# ten ants lie on the real line

Question:

Ten ants are on the real number line. At time $t=0$, the $k-th$ ant starts at the point $k^2$ and travelling at uniform speed, reaches the point $(11-k)^2$ at time $t=1$. The number of distinct times at which at least two ants are at the same location is:

Options:
1. $45$
2. $11$
3. $17$
4. $9$

My method:- i found out the velovity of the k th particle and it turned out to be $11(11-2k)$

so the first ant move 99 m second moves 11 m and so on so the first ant crosses 9 other ants second crosses 8 and so on therefore the answer is $9+8+7...+1=45$

but the given answer is $17$

Note:-this question was asked in the exam and i want to challenge its key.So can anybody tell what the correct answer is?

• The question is not asking how many crosses happen between the ants, why are you assuming your $45$ crossings all happen at different times? – Alessandro Codenotti Nov 10 '16 at 14:36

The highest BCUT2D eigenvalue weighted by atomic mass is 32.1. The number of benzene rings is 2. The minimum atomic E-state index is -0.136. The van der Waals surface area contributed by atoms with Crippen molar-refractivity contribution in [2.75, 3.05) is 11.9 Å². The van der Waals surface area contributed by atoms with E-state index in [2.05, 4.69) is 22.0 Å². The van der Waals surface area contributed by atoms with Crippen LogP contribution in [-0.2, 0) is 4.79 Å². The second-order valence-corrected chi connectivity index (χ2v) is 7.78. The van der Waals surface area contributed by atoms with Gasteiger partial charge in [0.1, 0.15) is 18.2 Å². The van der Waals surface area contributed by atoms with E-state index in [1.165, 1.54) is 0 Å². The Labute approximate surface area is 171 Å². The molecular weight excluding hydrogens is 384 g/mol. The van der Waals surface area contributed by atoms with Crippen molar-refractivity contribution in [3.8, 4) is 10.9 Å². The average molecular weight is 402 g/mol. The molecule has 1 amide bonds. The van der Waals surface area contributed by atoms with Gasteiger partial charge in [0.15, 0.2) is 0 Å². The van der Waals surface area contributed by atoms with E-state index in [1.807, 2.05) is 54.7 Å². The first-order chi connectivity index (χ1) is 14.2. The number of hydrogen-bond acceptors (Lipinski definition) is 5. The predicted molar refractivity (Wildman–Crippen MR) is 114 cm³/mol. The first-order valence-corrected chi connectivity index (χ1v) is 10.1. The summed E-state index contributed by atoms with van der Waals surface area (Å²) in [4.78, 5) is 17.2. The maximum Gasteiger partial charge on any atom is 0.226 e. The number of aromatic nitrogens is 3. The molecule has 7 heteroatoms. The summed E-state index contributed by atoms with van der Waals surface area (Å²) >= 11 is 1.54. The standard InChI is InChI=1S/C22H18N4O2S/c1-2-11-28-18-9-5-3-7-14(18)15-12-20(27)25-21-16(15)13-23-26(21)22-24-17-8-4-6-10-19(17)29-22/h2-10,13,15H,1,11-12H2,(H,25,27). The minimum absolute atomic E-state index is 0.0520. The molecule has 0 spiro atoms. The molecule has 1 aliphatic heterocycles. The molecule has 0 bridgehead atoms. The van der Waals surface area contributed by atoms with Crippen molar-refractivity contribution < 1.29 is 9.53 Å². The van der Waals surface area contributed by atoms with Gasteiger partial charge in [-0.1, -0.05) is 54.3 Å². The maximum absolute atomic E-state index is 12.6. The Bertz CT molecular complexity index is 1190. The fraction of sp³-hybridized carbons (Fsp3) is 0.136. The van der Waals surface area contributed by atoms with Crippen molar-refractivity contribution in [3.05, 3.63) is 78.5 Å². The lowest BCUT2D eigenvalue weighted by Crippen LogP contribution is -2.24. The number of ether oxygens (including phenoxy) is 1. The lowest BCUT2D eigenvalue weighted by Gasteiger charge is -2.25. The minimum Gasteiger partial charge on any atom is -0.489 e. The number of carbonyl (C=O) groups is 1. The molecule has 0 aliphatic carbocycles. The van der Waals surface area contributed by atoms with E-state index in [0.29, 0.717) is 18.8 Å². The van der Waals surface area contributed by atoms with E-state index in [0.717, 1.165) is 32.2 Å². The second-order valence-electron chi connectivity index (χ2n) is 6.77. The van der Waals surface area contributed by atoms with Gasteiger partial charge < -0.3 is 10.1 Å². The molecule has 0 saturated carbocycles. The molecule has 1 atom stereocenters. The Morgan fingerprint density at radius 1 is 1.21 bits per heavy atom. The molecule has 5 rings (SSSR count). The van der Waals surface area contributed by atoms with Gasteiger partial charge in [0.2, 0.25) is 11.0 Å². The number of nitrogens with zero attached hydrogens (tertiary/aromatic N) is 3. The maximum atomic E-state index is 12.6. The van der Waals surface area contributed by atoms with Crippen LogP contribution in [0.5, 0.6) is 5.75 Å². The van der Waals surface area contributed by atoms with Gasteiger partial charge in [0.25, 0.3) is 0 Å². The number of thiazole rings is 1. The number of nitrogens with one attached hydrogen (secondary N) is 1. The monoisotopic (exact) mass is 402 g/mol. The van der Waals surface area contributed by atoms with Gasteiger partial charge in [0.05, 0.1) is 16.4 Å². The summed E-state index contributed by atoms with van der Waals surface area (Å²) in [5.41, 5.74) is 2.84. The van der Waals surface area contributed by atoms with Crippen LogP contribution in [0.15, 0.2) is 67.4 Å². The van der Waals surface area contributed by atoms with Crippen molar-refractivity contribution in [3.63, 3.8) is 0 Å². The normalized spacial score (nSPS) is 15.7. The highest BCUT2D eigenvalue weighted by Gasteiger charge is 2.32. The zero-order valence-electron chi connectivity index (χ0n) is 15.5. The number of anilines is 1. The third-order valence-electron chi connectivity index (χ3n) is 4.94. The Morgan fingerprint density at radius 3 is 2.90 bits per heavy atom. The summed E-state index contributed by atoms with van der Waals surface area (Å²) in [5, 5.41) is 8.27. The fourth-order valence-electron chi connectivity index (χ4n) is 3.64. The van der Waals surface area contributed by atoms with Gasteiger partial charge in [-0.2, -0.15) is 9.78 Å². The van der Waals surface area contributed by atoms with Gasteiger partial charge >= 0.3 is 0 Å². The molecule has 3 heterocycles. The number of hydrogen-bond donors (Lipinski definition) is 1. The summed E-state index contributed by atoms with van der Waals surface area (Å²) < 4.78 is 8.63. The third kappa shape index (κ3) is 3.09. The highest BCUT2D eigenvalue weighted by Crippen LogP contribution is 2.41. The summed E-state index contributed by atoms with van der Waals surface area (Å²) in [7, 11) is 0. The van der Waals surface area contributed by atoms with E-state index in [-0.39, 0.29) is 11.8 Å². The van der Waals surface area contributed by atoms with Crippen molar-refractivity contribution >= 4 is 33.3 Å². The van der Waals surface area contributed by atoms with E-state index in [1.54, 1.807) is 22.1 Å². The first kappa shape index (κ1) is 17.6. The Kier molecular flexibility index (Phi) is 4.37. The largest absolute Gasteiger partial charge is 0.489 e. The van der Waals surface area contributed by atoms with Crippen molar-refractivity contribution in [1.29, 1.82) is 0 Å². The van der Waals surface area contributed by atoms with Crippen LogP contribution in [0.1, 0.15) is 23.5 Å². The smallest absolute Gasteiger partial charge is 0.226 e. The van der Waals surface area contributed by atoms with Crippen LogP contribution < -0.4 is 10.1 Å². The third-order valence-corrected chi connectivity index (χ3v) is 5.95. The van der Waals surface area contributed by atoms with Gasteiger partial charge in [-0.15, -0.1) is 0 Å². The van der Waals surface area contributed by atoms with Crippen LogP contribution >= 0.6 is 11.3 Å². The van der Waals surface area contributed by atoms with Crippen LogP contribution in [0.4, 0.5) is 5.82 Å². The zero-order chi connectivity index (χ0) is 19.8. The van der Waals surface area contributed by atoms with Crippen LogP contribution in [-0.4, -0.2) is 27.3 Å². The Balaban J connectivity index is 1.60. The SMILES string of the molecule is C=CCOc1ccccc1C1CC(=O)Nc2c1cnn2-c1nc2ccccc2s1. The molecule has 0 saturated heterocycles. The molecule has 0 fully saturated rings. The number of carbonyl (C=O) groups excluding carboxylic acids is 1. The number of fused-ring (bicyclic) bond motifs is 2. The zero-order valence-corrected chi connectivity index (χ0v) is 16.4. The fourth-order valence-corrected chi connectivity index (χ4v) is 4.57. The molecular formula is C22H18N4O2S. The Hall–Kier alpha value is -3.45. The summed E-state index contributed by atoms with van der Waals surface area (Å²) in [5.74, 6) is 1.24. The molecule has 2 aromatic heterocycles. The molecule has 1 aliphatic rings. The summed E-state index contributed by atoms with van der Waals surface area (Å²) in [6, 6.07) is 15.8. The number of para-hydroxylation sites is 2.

• no i have taken it to be crossing between 0 to 1 sec – MathMan Nov 10 '16 at 14:38
• as the 10th ant moves to the left the first ant moves to the right and it has to overtake or cross evrybody – MathMan Nov 10 '16 at 14:38

The timetable of ant $A_k$ $(1\leq k\leq 10)$ is given by $$x_k(t)=(1-t)k^2+t(11-k)^2\ .$$ Two ants $A_k$ and $A_l$ with $l>k$ could in principle meet at a certain time $t$ which is the solution of the equation $$x_k(t)=x_l(t)\ \tag{1}$$ A priori this solution could lay in the exterior of the $t$-interval $[0,1]$. In this case the ants would not meet during the experiment.
Now analyze how many different admissible values for $t$ you can get by solving equations of the type $(1)$.
• @MathMan, you are correct that all $45$ pairs of ants will meet one another at some time or other. The point is, some of these pairwise encounters happen simultaneously. The problem wants you to count the number of distinct times the encounters occur. – Barry Cipra Nov 10 '16 at 15:13